Replacing a Replacement Part

MY hip!


It is bad enough you have to go through surgery to replace a knee, hip or shoulder … but what happens if you end up having to replace the replacement?

Reader Question …

George, I have an upcoming replacement of the original knee replacement…I would be interested in what others who have been thru it have to say about success or not success.”

According to one online source:

“How long will the new knee joint last? For 80–90% of people who have total knee replacement, the new joint should last about 20 years, and it may well last longer. If you’ve had a partial knee replacement, you’re more likely to need a repeat operation – about 1 person in 10 needs further surgery after 10 years.”

According to OrthoInfo (https://orthoinfo.aaos.org/en/treatment/revision-total-knee-replacement/)

“Over time, however, a knee replacement may fail for a variety of reasons. When this occurs, your knee can become painful and swollen. It may also feel stiff or unstable, making it difficult to perform your everyday activities.

If your knee replacement fails, your doctor may recommend that you have a second surgery—revision total knee replacement. In this procedure, your doctor removes some or all of the parts of the original prosthesis and replaces them with new ones.

Although both procedures have the same goal—to relieve pain and improve function—revision surgery is different than primary total knee replacement. It is a longer, more complex procedure that requires extensive planning, and specialized implants and tools to achieve a good result.”

Does anyone have experience or recommendations on replacing replacement parts?

Tournament #2: World Tennis Club

This week’s tournament is taking place at Naples’ World Tennis Club (virtually across the road from Naples Bath and Tennis) and is for both singles and doubles players (or the special breed who play both in the same event).  In my opinion, it is the BEST run event on the senior tour; so congrats to the planners and host of volunteers.

On Wednesday, we had a “pop up shower” that washed out the afternoon’s play; so the tournament is effectively one day behind schedule.  Noble and I (seeded #4) played our first round robin match yesterday vs. the solid team of Bob Mason and Terry Warner; and were able to stay in control most of the match for a 6-2, 6-2 victory.

For all the scores and today’s scheduled matches, click HERE

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4 thoughts on “Replacing a Replacement Part

  1. Replacement knee surgery should be done by someone knowledgeable and has experience in this area. Search for such a doctor via internet and through references. Check for orthopedic in Boston area.

    Howie, thanks, george

  2. Replacement knee surgery can often be necessary for several reasons (wear of the prosthesis, technique / skill of the surgeon, etc.). I have had 5 replacement surgeries on my right knee. The first 4 were done by the same surgeon following the tibial head of the replacement “breaking off” and simply replacing the “poly” each time – occurred every two years. The fifth replacement was done by a different surgeon who reset the implants at different orientations and longer prosthesis. Four years later all is well. Is replacement surgery successful? Definitely……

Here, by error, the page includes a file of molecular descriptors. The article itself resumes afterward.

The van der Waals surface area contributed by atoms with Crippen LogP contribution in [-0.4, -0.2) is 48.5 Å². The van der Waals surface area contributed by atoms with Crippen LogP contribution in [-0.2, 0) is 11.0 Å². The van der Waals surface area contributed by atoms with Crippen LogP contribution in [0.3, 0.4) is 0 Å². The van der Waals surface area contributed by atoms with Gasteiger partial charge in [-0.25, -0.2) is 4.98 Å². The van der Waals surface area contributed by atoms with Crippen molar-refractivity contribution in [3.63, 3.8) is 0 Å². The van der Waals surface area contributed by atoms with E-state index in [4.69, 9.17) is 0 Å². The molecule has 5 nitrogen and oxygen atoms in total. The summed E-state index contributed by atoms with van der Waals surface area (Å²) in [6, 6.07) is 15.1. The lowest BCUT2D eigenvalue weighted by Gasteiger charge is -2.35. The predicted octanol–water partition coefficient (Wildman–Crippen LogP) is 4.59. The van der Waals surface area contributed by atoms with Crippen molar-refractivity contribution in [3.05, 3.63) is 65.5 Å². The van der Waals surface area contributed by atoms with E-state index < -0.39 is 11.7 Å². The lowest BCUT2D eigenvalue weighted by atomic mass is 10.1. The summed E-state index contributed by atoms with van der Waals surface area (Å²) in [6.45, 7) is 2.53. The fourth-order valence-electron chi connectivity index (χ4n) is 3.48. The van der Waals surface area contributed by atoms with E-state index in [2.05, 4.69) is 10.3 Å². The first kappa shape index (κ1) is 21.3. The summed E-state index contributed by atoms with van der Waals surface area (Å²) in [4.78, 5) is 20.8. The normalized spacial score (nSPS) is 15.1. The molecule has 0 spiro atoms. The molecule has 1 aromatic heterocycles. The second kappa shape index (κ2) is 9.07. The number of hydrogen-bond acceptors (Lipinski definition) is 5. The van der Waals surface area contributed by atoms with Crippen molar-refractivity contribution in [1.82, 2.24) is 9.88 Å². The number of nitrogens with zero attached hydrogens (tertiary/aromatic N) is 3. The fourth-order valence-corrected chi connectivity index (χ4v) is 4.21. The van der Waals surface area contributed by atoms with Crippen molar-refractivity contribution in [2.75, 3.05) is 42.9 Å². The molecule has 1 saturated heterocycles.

DeWayne, Yikes! FIVE on the same knee. george

  3. I had a replacement of a replacement August 20 this year. Original replacement only lasted about 7 years…some pieces broke off and were causing pain.

    I had a real tough time in the hospital due to a fever (unrelated to the surgery I believe)
    I was in hospital for 8 days and hardly remember any of them. My insurance paid up to 20 days for in house rehab…I went to Solaris next to Imperial. Overall, positive experience.

    Once home continued out patient rehab for probably an additional 3 weeks.

    Like with the original replacement I slowly started hitting at 8 weeks…short sessions maybe 3 times a week…adding bike riding on off tennis days slowly building up mileage and speed.

    Anyone who has been thru knee replacement knows that the process to recapture your game and confidence in the knee is a slow process with discouraging days, finally you find yourself moving to the ball and covering court that you did not do the week before and each week that improves.

    5 months post surgery, I am moving totally pain free (but still wear a just in case brace) I can honestly say that the replacement of the replacement (at least at this point) feels better the original surgery ever felt.

    Trust me, I was very concerned prior to surgery about the results….just wanted to still be able to play quality tennis (relative term nearing 75) for a number of years yet!?!?

    Dave, great history! thanks, george

  4. I had a partial knee replacement fail after 3 years of playing only doubles on clay, about 2-3 times a week. I then had a full knee replacement in January 2019. The knee feels great now. I am up to knee pressing both legs at 100 lbs. and the one leg at 60 lbs. In addition to using a very experienced sports orthopedic surgeon who has done knee replacements for some professional athletes. I found the real key is the immediate rehab. Which by the way you will now have to do the rest of your life if you want any chance of playing tennis again. BTW, I believe my partial knee failed due to using a surgeon who only used robotic surgery. My full knee was not done that way. I am not playing tennis right now only due to a full shoulder replacement done in June 2019 by the same surgeon who did my full knee. My shoulder feels good after six months. I will be start going back on the court very slowly in about two weeks. Remember, rehab, rehab and no pain no gain. Good luck!

    Dave, rehab … and “prehab” to be in best shape for the surgery. thanks, george

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